This blog is here to unpack ideas that I’ve had. Those can be ideas for inventions, films, children’s books, or businesses. But lately I’ve been having a lot of ideas that are just concepts – concepts I personally haven’t heard anyone else talk about yet.
After writing a long and passionate blog about healthy privilege today, I realized it already exists like all over the place. So.
In today’s Venn diagram, I see the current social injustice sweeping our country in one circle, and February’s unpalatable smorgasbord of illness in another circle, intersecting with an idea I’ve been harboring in the back of my mind for a while.
The idea first came to me when one of many people in my life told me they just “don’t do” doctors. My first thought was: that must be nice for you.
Many people, no matter the hair on their chest or their testicular fortitude, still had to go to the doctor because they were like, not breathing or something.
It didn’t matter how much they rejected the ideology of the greedy medical system, man, or how good they were at using the right herbal “all natural” solutions. They had to go to the doctor because they had a disease. They suffered from an ailment urgent and serious enough that no nutritional supplement could treat it and no amount of biohacking could remove their need for medical care.
Another giant display of health privilege: not vaccinating your children.
There are ways our world is not set up for the unhealthy, or even just populations who are vulnerable. After I had this idea, I Googled it, knowing someone else must have written about it. I did find a piece on how Silicon Valley can sometimes ignore the unhealthy folks when designing their health apps (here).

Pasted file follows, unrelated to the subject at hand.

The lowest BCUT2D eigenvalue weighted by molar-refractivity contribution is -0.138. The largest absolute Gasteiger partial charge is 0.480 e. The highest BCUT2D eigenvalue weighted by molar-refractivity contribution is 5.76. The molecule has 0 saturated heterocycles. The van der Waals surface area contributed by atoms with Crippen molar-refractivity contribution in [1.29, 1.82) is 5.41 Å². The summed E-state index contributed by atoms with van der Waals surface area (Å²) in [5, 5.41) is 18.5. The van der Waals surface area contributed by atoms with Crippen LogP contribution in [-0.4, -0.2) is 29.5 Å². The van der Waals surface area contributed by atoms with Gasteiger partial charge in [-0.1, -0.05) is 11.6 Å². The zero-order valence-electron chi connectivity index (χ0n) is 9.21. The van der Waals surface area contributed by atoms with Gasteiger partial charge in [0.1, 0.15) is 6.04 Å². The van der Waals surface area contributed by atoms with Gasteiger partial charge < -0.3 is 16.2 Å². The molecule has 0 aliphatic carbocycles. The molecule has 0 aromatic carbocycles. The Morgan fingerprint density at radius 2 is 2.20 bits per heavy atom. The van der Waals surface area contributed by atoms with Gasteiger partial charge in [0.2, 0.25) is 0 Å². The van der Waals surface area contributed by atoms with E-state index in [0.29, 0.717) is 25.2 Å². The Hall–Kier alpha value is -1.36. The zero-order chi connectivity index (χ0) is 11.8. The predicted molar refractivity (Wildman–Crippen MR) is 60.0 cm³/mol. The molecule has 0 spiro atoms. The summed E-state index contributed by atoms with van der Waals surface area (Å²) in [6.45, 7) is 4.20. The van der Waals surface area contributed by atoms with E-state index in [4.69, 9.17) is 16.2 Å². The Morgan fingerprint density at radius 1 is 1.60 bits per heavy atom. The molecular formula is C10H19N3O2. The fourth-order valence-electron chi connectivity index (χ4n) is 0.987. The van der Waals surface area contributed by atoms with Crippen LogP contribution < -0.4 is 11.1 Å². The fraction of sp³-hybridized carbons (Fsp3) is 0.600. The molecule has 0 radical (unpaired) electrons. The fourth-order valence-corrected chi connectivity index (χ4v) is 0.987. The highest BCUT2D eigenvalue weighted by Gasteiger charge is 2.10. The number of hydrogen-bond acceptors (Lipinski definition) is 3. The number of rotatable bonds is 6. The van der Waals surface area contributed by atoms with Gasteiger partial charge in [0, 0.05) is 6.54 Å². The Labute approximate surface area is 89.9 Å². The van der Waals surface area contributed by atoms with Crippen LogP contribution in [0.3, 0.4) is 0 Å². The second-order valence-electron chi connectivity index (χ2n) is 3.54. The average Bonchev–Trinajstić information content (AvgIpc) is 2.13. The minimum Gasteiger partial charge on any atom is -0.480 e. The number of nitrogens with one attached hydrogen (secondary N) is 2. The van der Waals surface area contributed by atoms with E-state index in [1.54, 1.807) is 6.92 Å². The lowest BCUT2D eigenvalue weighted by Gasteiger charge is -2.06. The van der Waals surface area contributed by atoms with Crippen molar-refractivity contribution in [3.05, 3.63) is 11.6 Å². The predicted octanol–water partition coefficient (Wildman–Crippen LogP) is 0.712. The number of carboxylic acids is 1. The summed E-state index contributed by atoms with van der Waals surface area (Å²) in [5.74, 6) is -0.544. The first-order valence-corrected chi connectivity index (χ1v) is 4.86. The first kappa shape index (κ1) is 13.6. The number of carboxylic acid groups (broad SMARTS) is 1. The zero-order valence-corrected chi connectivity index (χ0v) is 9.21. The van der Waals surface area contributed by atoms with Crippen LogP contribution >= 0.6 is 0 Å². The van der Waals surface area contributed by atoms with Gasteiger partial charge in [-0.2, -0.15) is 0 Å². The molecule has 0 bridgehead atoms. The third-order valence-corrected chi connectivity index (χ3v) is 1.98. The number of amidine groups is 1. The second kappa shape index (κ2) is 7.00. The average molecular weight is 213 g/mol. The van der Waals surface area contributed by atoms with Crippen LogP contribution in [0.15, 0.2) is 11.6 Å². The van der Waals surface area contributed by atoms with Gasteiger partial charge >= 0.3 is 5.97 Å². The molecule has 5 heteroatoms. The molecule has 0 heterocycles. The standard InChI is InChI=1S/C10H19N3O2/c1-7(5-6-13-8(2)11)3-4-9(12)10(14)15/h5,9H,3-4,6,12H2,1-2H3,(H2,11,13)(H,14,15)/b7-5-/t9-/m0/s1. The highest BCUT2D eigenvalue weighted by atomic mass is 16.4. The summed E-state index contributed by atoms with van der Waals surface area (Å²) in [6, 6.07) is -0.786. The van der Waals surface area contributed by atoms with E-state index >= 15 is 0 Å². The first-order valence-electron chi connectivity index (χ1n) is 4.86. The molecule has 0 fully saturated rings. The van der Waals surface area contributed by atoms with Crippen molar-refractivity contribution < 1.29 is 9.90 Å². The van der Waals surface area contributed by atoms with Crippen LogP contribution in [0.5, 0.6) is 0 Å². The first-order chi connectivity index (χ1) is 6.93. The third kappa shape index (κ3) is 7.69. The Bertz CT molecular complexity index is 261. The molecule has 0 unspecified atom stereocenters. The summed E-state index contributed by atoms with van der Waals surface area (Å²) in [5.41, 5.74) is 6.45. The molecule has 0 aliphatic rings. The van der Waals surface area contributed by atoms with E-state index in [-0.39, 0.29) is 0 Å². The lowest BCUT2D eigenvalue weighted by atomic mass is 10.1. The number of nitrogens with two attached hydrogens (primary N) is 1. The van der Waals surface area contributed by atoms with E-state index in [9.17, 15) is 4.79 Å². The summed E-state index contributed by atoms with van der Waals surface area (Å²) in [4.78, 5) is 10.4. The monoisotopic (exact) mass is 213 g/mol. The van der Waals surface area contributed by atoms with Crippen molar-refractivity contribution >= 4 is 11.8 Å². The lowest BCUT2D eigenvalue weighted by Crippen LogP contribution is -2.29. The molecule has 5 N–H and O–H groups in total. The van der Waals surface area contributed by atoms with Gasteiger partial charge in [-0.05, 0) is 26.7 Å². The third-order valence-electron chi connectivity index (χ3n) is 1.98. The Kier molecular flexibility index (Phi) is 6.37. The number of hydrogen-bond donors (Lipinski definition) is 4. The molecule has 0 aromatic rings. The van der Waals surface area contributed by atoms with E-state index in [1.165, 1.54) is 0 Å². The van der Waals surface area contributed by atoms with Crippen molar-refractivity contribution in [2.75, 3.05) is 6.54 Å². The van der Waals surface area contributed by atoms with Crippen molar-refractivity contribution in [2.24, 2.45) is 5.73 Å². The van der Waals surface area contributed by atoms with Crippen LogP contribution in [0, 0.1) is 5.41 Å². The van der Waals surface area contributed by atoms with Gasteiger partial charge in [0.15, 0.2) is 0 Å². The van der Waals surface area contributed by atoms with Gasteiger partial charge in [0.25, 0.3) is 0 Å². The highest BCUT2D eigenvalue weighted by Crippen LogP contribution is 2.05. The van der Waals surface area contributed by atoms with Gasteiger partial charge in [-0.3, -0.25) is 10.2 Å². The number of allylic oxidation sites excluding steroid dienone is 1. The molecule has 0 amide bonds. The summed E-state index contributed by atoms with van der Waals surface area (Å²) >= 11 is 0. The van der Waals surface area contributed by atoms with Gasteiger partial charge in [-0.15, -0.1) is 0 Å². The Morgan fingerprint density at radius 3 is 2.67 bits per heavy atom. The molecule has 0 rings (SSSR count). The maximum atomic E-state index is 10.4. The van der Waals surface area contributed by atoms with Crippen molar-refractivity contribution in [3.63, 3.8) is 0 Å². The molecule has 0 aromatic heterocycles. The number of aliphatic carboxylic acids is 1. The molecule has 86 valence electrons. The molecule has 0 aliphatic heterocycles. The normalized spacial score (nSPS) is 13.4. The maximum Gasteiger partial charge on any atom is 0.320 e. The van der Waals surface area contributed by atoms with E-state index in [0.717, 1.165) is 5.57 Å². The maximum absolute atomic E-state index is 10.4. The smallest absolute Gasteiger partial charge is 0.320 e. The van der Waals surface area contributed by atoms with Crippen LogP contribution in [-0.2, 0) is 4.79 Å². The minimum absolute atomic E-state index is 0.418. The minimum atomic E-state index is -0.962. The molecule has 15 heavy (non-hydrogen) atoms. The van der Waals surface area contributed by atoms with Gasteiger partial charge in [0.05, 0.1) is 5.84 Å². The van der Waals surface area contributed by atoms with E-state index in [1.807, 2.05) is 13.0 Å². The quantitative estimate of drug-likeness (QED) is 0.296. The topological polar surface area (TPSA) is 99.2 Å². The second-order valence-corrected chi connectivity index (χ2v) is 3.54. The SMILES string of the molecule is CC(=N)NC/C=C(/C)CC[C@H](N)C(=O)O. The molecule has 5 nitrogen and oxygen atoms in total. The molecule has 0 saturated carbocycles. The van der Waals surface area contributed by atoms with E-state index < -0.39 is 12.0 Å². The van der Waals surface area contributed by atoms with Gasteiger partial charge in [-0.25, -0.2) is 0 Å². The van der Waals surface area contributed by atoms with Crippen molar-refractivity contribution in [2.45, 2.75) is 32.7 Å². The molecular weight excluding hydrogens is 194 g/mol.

An obvious retort to my snowflaking about the unhealthy is Darwinism: obviously, the sick and old die off and we expect the young and healthy to run things around here. Survival of the fittest.
But even the “I don’t go to the doctor” people themselves have been in a vulnerable state of health: childhood. And they will be in a vulnerable state of health again: old age. And if this “I don’t go to the doctor” person is a woman, she might also get pregnant. At those times in our lives, we were lucky enough to be protected somehow, some way. When we are then able to protect others, it’s my belief that we should.
Your health privilege can show in small ways. It can be that person who “rallies” when they have a cold and goes to work anyway. They might feel like a hero, but what they don’t realize is that they’ve spread their germs all over work, gym and the library. It might only be a minor cold to them, but to someone with a compromised immune system or for a pregnant lady, it could be unbearable. Pregnant ladies can’t take cold medicine!!!! (extra exclamation points added for how crappy I remember this being)
I’m not saying that we all need to stop the world when we have a cold. But you would be surprised how many people just forget to wash their hands an extra awful lot when they’re sick. Maybe stay home if you can swing it; and if you can’t, just try not to cough on people, ok? If you’re visiting Grandma or your pregnant cousin, give them a heads up that you’ve been sick and don’t want to get them sick.
Sometimes it’s really hard. When we’re sick, we’re not always thinking clearly, and we’re programmed to want human comfort. Just try to remember: that’s letting the germs win! I’m not writing this from a place of judgment; I’m writing to remind myself as well. I recently gave my sister the stomach flu ON HER BIRTHDAY. Awful does not describe the word adequately enough of how I felt.
But I’m getting a little away from my main point here, and the reason I think this idea is worth sharing: many of the people who want to abolish the Affordable Care Act hide behind this “I don’t go to the doctor” mentality. I’m healthy, so why should I shell out for other “slackers”? Well, many people who stand to lose their health insurance are tiny adorable babies and sweet old grandmothers. I don’t think anyone would call them freeloaders.
I just want them to know that their privilege is showing.
Plus, to put it in jerky terms, people who are unhealthy will cost us a lot less if we provide them with adequate care in the first place, instead of waiting until they’re so sick they need some kind of emergency care that they can’t pay for.
So, if you’re healthy, congratulate yourself for what you’ve done to get yourself here. And then also feel grateful for your luck.